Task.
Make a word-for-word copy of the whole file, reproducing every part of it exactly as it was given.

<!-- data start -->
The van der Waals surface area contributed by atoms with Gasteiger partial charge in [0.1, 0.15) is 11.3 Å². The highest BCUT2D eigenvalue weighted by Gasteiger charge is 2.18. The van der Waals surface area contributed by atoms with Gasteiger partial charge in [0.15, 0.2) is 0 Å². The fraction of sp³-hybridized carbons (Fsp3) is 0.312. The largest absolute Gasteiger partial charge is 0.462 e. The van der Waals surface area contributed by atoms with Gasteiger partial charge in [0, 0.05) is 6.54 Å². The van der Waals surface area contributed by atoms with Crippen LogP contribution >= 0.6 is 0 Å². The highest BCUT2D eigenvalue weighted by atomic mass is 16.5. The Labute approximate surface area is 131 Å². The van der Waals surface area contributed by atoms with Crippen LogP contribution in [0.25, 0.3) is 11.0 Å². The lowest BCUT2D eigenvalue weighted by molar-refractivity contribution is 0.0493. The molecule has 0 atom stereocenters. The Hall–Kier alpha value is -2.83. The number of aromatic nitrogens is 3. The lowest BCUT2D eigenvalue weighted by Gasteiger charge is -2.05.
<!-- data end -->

The van der Waals surface area contributed by atoms with Gasteiger partial charge in [0.1, 0.15) is 11.3 Å². The highest BCUT2D eigenvalue weighted by Gasteiger charge is 2.18. The van der Waals surface area contributed by atoms with Gasteiger partial charge in [0.15, 0.2) is 0 Å². The fraction of sp³-hybridized carbons (Fsp3) is 0.312. The largest absolute Gasteiger partial charge is 0.462 e. The van der Waals surface area contributed by atoms with Gasteiger partial charge in [0, 0.05) is 6.54 Å². The van der Waals surface area contributed by atoms with Crippen LogP contribution >= 0.6 is 0 Å². The highest BCUT2D eigenvalue weighted by atomic mass is 16.5. The Labute approximate surface area is 131 Å². The van der Waals surface area contributed by atoms with Crippen LogP contribution in [0.25, 0.3) is 11.0 Å². The lowest BCUT2D eigenvalue weighted by molar-refractivity contribution is 0.0493. The molecule has 0 atom stereocenters. The Hall–Kier alpha value is -2.83. The number of aromatic nitrogens is 3. The lowest BCUT2D eigenvalue weighted by Gasteiger charge is -2.05.